Oregon council on Monday approved local funding that will pay for part of the installation of four more warning sirens in the city.
Oregon currently has five sirens, which were deemed inadequate after a resident from Starr Avenue told council at a meeting last Nov. 25 that he did not hear tornado sirens go on when a tornado tore through the city on Nov. 17, causing property damage.
The Lucas County Emergency Management Agency (EMA) last summer applied and was approved for a federal grant to fund the installation of additional warning sirens throughout the county. As part of the grant, Oregon agreed to provide a local match of $11,500 per siren for a total of $46,000.
“This opportunity availed itself to us in mid summer when we were approached by Lucas County EMA Director Matthew Heyrman, who asked us if we were interested in participating in a grant with other cities and townships in Lucas County to add additional sirens,” explained Police Chief Mike Navarre. “After speaking with Administrator Mike Beazley and Mayor Mike Seferian at that time, we indicated that we did.”
Fire Chief Ed Ellis looked at a map to determine the best locations for the new sirens, said Navarre.
“We asked for four sirens, and didn’t anticipate we were going to get approved for all of them, but we were. That was about the same time the tornado went through. We were told last week by Matt Heyrman that we needed to get an ordinance before council prior to the end of this month in order for him to accept the grant.”
The new sirens will be stronger and cover more land area. The sound will travel within a one mile radius compared to the half mile radius of the current sirens.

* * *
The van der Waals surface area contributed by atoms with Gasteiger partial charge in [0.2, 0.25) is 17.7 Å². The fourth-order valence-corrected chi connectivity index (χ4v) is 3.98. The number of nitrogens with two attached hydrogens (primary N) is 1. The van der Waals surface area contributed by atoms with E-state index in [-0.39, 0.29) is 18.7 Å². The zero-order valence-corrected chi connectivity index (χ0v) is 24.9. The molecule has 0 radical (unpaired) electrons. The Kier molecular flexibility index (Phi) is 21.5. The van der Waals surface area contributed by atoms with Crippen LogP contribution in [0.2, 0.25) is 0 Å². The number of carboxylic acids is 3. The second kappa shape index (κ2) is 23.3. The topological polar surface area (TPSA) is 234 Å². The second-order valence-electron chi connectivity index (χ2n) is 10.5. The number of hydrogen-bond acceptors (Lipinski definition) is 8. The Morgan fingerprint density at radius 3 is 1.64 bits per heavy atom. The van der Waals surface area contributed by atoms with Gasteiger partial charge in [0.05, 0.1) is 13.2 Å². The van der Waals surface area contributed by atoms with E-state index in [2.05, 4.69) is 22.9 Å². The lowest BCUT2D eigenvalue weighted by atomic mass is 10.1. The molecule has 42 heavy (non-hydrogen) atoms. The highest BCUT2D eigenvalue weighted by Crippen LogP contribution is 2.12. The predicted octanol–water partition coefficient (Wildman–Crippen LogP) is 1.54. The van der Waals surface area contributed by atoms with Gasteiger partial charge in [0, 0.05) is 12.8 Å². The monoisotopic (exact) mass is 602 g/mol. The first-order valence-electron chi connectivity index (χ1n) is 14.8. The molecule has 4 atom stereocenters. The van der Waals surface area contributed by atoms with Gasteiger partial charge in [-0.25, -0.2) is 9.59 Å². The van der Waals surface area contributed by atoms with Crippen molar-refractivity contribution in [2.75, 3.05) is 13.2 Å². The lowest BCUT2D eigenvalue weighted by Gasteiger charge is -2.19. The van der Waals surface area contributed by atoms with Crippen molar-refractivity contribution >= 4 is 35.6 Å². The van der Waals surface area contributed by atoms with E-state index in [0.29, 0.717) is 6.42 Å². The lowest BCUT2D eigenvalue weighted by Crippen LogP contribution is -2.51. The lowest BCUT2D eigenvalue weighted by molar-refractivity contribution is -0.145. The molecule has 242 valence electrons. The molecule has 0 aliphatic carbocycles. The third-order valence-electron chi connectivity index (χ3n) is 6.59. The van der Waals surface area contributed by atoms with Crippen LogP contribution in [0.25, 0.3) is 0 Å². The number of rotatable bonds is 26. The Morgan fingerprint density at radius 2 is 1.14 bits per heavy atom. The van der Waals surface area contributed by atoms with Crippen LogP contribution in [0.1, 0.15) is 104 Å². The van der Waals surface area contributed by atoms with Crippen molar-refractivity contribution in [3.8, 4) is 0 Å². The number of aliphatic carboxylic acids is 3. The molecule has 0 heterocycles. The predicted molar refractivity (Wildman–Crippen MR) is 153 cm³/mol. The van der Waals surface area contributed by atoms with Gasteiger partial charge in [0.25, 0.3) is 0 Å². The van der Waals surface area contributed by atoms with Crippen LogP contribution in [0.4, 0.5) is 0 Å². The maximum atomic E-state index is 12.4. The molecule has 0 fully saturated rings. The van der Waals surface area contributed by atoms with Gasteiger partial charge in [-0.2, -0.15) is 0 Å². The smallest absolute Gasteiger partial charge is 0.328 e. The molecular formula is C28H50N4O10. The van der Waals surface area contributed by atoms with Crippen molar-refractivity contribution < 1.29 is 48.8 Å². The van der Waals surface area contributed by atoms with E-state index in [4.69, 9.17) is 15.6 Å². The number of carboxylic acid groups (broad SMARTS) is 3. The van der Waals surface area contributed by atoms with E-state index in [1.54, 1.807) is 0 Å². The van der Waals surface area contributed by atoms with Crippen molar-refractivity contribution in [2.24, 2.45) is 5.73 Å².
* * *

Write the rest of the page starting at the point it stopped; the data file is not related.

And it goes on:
The sirens will be installed at Starr Elementary School at Starr and S. Coy, Eagles Landing at N. Stadium and Eagles Landing, at Parkegelande Estates at Pickle Road one half mile west of S. Wynn Road, and Cedar Point Development Park at Parkway Road and Blue Heron PT.
The November tornado was one of three that struck the area. The width of the EF2 tornado in Oregon was 150-200 yards and had an estimated maximum wind of between 120-125 mph. There were no reports of injuries, but some trees were uprooted and several homes were damaged in the aftermath of the storm.
Lucas County currently has 119 emergency outdoor warning sirens, which are owned by the jurisdiction in which they reside, though they are maintained and operated by the county. The grant will fund the purchase and installation of 14 emergency outdoor warning sirens in Lucas County, including the four in Oregon and one at the Jerusalem Township Fire Station at 9501 Jerusalem Rd. The new siren at the fire station will replace a failing one. It provides three pronged alerting for general, fire and Davis-Besse Nuclear Power Station emergencies.
The 119 sirens currently in place provide coverage to 83 percent of the population and 62 percent of the land area of the county. Lucas County falls within a wind zone that represents an area in the country that experiences both the greatest number and strength of tornadoes with maximum wind speeds of 250 mph. When all 14 new sirens are installed, emergency warning siren coverage of the population will increase from 83 percent to 94 percent, and from 62 percent to 77 percent of the land area in the county.
Councilman James Seaman said the new sirens will fill in the gaps in coverage that have been a concern for some residents over the years.
“These four sirens are quite welcome. We’ve had at different times people comment that they did not hear the sirens. Over the years, I’ve heard that concern at least half a dozen times. I’m anticipating a safer community because of this,” said Seaman.
The installation of the sirens will start on April 1 and be completed by May 15.